Nobody goes to Tohoku. The region used to be known as Michinoku, meaning, quite literally, “the end of the road.” Even today, its six prefectures — Aomori, Akita, Iwate, Yamagata, Miyagi and Fukushima — are among the least developed for tourism in Japan. However, if you venture north, you’ll find that this region has its fair share of hidden gems. Early Edo Period poet Matsuo Basho recounted some of his highlights in his travelogue, “The Narrow Road to the Deep North.” Here are some of my own:
Any place with a population of 32 people, 240 monkeys and 600 deer is just fine by me. Kinkazan (meaning Golden Mountain) was traditionally regarded as one of the holiest places in Tohoku and for this reason, women were banned from the island until the late 19th century. Today, this tiny community welcomes anyone seeking a tranquil retreat far from the grind of daily life. There are no Internet cafes, no convenience stores and no tourist information office on the island. Hiking around is the best way to find some solitude. After a day out in the fresh air, you’ll be glad you reserved a room at Minshuku Shiokaze, an archetypal friendly, family-run minshuku with great food and fantastic panoramic views of the sea. The sound of the ocean will help lull you to sleep as you hit the futon.
From Sendai or Furukawa, both in Miyagi Prefecture, you can take the JR Ishinomaki Line to Onagawa. High-speed catamarans run from Onagawa to Kinkazan.
Soak away your stress. An onsen trip is one of the single greatest pleasures of life in Japan, and the Tohoku region has plenty of them. Zao Onsen, however, goes that extra mile. The Zao Quasi-National Park region is a popular spot with skiers in winter and hikers in summer. Its main draw is the dai-rotenburo (open-air bath). It costs only 450 yen (bring your own towel or it’s 350 yen extra) and is open every day until sunset, offering great views and a choice of three dipping pools. If one dip isn’t enough, Pension Boku-no-Uchi, a friendly family-run guest house in town, has quite possibly the hottest onsen bath in Japan to complete that essential yude-dako (boiled octopus) look.
Frequent buses run to Zao Onsen from outside JR Yamagata Station.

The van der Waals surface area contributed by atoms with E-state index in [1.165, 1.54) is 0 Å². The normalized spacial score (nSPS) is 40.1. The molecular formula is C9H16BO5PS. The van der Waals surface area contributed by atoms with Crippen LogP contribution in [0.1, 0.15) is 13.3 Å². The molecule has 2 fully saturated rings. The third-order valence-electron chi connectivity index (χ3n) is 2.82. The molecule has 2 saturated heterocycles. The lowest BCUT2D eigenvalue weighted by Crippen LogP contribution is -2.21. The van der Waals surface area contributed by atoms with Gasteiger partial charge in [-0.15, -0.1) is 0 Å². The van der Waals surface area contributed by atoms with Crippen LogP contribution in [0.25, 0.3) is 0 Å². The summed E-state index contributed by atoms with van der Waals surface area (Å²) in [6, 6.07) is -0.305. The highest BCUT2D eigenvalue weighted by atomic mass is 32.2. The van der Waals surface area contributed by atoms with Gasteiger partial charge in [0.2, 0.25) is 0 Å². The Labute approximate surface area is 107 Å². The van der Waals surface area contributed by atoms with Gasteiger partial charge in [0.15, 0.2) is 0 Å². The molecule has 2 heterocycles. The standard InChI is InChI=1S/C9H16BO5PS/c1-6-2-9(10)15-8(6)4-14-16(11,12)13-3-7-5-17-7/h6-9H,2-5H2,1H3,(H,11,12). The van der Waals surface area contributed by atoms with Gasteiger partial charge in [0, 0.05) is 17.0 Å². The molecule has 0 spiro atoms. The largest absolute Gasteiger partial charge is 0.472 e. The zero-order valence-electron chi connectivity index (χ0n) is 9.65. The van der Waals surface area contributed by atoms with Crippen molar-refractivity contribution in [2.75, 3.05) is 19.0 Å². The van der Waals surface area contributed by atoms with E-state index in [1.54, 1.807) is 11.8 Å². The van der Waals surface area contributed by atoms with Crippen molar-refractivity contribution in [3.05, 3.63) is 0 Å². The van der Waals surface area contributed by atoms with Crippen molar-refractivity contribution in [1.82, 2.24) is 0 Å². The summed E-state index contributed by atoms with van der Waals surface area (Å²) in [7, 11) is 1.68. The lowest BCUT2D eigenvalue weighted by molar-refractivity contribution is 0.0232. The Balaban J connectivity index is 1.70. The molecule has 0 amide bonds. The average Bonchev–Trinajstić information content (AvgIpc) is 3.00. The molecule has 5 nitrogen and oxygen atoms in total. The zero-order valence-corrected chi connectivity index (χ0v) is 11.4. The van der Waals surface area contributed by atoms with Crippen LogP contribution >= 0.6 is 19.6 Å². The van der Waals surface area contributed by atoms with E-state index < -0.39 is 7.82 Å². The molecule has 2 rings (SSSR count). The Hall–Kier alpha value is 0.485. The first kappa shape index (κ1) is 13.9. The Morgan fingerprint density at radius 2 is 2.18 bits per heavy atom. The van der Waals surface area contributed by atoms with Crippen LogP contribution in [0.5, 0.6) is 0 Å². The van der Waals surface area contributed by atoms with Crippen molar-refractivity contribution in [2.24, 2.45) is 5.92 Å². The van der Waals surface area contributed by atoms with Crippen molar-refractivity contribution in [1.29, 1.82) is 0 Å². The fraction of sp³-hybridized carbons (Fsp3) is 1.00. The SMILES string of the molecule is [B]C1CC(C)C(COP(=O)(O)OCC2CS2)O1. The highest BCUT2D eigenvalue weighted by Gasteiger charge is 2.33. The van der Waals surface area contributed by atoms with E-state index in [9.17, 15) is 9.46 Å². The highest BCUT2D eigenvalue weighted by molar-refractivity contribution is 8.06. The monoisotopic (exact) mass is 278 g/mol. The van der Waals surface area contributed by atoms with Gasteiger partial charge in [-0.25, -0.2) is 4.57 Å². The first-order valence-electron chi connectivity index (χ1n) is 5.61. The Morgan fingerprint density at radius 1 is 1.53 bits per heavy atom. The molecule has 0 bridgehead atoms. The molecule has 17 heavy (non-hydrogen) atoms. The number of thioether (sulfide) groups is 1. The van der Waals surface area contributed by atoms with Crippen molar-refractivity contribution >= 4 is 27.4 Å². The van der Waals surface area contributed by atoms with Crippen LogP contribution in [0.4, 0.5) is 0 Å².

Explode those parochial stereotypes and get a taste for city life northern-style with a big night out in Morioka. The capital of Iwate Prefecture is one of the most happening towns in the north. No, really. Surprisingly compact to negotiate on foot, it has decent transport connections, some great dining, a nightlife and one of the nicest coffee shops in northern Japan. Make Ryokan Kumagai your base (there’s no curfew), get on your glad rags and head for Sara Sara opposite Iwate-koen, a chilled-out place for drinks and dinner, before heading over to Ana Kura, a friendly izakaya with a free banana for every customer (don’t ask). The next morning, Cappuccino Shiki, an atmospheric old-school coffee shop, is the place to jettison your hangover with a coffee-and-toast set breakfast.
A 2 1/2-hour journey from Ueno Station in Tokyo to Morioka on the Tohoku Shinkansen.
Avoid those crowds. While the coach parties are making a beeline for Lake Towada in Aomori Prefecture, Lake Tazawa in Akita Prefecture is still relatively undiscovered. Take a leisurely stroll around the deepest lake in Japan and, after watching the sun go down over its azure waters, take a long soak in the herbal bath at Heart Herb on the east side. Nearby is That Sounds Good! — one of the best pensions in Tohoku. The owners are big jazz fans and often host impromptu jazz sessions at night as well as providing some great home cooking. A short bus ride away is Nyuto Onsen, home to seven rustic ryokan. If you’re feeling daring, Ganiba Onsen is one of the few ryokan left that offer konyoku (mixed-sex) bathing.
Tazawa-ko Station is a 30-minute ride from Morioka and one hour from Akita on the Akita Shinkansen. Tazawa Kohan, the area’s hub, is a 15-minute bus ride from Tazawa-ko Station.
Got your conch shell and your voluminous white pantaloons? Right, now that you’ve got the look, there’s the small matter of taking the 5 a.m. wakeup call before you go hiking over the three sacred peaks of Mount Haguro, Mount Gas and Mount Yudono and spend half the day sitting under an icy waterfall to complete your yamabushi initiation. The Dewa Sanzan shrine, on the peak of Mount Haguro, offers intensive yamabushi courses for wannabe pilgrims brushing up on their fire rites. For the rest of us, Dewa Sanzan is simply a great place to do some hiking, sample good vegetarian food at a shukubo (a pilgrims’ lodge), or visit the trio of sacred peaks that have fascinated pilgrims for centuries. Conch shells optional. Hiking boots mandatory.
Take the JR Uetsu main line to Tsuruoka. Buses frequently leave Tsuruoka for the Haguro Center bus station, and some continue up to the summit of Haguro.
No tour of Tohoku is complete without a trip to Buddhist purgatory. Osoresan (the name itself means “fear”) is the most sacred — and possibly the spookiest — peak in Japan. The wingspans of ravens cast murderous black shadows over scores of tiny shrines adorned with children’s toys, while Jizo statues peer through clouds of sulfurous vapor over the craggy volcanic landscape. In July and October each year, the temple grounds are taken over by itako, wizened old women who are said to be able to look into the afterlife. It’s highly atmospheric stuff, although not for the faint-hearted. Those needing some light relief can bathe at the gates of hell at the temple hot springs.